Keller stood off to the side of the truck’s ordering window, straining to get a glimpse of the grill and workstations inside. “I designed the [truck’s] kitchen to be able to flip any sort of dining option,” says Nathan Beriau, Montage Palmetto Bluff’s executive chef. “The kitchen is a blank canvas and outfitted with everything you can think of for that specific purpose. We’ll drive it around to different neighborhoods on the property and also take it to food and wine events.”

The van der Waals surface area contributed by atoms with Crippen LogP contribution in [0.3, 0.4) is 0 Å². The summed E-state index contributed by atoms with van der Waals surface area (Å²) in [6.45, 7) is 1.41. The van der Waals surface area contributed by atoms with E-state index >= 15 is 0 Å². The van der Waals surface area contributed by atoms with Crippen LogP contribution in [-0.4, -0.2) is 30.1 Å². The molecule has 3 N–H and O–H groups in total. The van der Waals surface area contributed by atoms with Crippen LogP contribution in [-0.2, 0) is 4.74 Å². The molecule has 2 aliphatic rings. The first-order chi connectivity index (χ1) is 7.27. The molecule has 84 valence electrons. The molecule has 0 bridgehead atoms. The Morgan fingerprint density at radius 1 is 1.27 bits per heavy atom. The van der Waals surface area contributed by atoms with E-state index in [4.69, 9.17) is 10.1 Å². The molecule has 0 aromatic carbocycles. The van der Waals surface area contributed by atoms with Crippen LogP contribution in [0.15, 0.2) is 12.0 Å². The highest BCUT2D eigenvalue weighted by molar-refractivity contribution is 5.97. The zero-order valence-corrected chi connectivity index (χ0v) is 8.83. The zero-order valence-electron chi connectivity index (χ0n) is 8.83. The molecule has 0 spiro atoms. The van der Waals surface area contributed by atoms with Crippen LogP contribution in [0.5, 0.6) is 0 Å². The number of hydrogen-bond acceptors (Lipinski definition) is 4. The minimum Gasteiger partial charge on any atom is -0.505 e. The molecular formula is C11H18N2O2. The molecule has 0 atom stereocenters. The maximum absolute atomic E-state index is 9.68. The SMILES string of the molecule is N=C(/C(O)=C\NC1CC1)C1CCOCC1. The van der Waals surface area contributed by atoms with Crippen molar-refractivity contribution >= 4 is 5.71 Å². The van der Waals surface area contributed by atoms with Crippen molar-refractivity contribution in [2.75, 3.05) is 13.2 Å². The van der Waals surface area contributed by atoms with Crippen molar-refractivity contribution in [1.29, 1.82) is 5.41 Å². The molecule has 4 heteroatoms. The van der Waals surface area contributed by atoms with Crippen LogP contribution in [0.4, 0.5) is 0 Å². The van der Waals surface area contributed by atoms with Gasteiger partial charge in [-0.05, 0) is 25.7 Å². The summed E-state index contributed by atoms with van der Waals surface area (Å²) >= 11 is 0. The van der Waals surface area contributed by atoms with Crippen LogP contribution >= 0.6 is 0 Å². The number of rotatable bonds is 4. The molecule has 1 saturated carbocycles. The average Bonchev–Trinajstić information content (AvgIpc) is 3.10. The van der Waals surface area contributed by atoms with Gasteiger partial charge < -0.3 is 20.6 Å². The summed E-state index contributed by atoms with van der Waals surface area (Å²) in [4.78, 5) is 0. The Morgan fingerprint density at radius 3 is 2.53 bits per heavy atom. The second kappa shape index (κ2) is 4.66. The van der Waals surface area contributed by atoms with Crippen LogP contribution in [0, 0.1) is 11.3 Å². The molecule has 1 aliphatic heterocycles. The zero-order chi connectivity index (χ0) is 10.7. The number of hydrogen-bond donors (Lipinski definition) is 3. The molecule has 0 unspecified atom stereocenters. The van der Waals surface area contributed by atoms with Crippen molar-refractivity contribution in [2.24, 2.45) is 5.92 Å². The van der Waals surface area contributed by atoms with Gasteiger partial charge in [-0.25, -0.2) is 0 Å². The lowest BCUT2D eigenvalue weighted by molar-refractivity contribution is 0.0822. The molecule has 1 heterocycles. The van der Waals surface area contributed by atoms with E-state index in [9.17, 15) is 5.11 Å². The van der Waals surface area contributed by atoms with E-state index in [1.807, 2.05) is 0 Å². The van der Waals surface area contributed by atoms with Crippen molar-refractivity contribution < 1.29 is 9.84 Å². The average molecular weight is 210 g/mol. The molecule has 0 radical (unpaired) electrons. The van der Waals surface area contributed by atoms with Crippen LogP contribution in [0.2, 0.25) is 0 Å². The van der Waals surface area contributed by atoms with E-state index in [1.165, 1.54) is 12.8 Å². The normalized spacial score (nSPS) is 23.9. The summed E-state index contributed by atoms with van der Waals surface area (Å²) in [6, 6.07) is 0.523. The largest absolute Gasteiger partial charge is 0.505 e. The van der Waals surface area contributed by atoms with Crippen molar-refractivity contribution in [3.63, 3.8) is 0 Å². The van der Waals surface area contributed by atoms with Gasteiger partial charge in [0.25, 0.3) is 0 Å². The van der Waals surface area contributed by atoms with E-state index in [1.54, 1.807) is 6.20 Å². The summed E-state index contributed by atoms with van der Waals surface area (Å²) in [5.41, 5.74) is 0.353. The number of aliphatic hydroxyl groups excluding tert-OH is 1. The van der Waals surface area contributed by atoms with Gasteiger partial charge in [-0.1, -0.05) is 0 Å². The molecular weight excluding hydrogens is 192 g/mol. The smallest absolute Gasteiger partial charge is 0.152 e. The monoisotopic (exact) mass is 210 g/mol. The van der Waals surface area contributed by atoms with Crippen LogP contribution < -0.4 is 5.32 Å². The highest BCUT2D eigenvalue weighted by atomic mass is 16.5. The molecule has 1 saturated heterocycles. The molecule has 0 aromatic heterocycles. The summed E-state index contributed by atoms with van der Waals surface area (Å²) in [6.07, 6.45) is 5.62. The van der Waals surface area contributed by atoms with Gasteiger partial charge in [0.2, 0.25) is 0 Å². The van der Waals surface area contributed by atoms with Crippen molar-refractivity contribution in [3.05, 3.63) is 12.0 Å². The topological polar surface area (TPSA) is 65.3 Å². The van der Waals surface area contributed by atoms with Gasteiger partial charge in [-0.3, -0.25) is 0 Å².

As the evening progressed, Keller stepped away from the truck and reclined in an Adirondack chair next to France’s Jérôme Bocuse, where their conversations flowed from topics of food and golf to high-speed hot laps at Sebring International Raceway as part of the Ferrari Challenge. Nearby, Jonathan Wingo, the United States brand ambassador for the Balvenie distillery, relished the challenge of pairing a handful of rare single-malt whiskies with the various dishes served up by Beriau’s staff. “It’s a massive whisky,” he said, pairing the 21 Year Old Portwood with a po’ boy. “The honey and vanilla notes that characterize the Balvenie’s flavor provide a sweetness that competes with the richness of a heavy sandwich like this, but the 21 Year Old Portwood also has a velvety mouthfeel that allows it to stand up to the fried oysters.”